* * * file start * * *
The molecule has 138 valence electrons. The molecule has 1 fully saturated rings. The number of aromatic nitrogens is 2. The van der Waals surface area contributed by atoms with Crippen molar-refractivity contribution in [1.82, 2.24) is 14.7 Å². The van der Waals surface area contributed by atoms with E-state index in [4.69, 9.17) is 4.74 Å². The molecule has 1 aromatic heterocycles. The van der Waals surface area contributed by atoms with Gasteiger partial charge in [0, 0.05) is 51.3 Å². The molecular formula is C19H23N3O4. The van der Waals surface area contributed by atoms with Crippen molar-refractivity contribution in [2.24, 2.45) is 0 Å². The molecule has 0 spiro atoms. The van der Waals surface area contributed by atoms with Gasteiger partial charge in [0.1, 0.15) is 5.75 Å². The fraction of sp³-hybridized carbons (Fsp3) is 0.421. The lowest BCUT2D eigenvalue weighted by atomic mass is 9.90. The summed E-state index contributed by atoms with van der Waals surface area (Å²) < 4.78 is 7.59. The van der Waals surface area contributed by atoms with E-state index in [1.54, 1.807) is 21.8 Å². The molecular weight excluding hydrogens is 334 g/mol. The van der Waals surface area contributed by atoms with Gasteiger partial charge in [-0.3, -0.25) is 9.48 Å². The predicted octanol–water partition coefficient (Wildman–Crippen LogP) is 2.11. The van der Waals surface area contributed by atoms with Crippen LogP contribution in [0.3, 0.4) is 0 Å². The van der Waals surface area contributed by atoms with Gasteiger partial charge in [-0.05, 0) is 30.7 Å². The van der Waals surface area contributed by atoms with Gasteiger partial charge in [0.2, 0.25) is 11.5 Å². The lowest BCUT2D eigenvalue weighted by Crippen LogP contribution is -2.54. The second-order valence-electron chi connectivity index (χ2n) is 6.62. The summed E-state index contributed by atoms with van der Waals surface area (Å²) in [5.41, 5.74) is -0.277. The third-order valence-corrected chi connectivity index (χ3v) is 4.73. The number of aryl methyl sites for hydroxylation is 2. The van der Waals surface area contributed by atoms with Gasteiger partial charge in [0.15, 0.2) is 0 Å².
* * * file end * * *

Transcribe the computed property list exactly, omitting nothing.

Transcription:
The molecule has 138 valence electrons. The molecule has 1 fully saturated rings. The number of aromatic nitrogens is 2. The van der Waals surface area contributed by atoms with Crippen molar-refractivity contribution in [1.82, 2.24) is 14.7 Å². The van der Waals surface area contributed by atoms with E-state index in [4.69, 9.17) is 4.74 Å². The molecule has 1 aromatic heterocycles. The van der Waals surface area contributed by atoms with Gasteiger partial charge in [0, 0.05) is 51.3 Å². The molecular formula is C19H23N3O4. The van der Waals surface area contributed by atoms with Crippen molar-refractivity contribution in [2.24, 2.45) is 0 Å². The molecule has 0 spiro atoms. The van der Waals surface area contributed by atoms with Gasteiger partial charge in [0.1, 0.15) is 5.75 Å². The fraction of sp³-hybridized carbons (Fsp3) is 0.421. The lowest BCUT2D eigenvalue weighted by atomic mass is 9.90. The summed E-state index contributed by atoms with van der Waals surface area (Å²) < 4.78 is 7.59. The van der Waals surface area contributed by atoms with E-state index in [1.54, 1.807) is 21.8 Å². The molecular weight excluding hydrogens is 334 g/mol. The van der Waals surface area contributed by atoms with Gasteiger partial charge in [-0.3, -0.25) is 9.48 Å². The predicted octanol–water partition coefficient (Wildman–Crippen LogP) is 2.11. The van der Waals surface area contributed by atoms with Crippen LogP contribution in [0.3, 0.4) is 0 Å². The van der Waals surface area contributed by atoms with Gasteiger partial charge in [-0.05, 0) is 30.7 Å². The van der Waals surface area contributed by atoms with Gasteiger partial charge in [0.2, 0.25) is 11.5 Å². The lowest BCUT2D eigenvalue weighted by Crippen LogP contribution is -2.54. The second-order valence-electron chi connectivity index (χ2n) is 6.62. The summed E-state index contributed by atoms with van der Waals surface area (Å²) in [5.41, 5.74) is -0.277. The third-order valence-corrected chi connectivity index (χ3v) is 4.73. The number of aryl methyl sites for hydroxylation is 2. The van der Waals surface area contributed by atoms with Gasteiger partial charge in [0.15, 0.2) is 0 Å².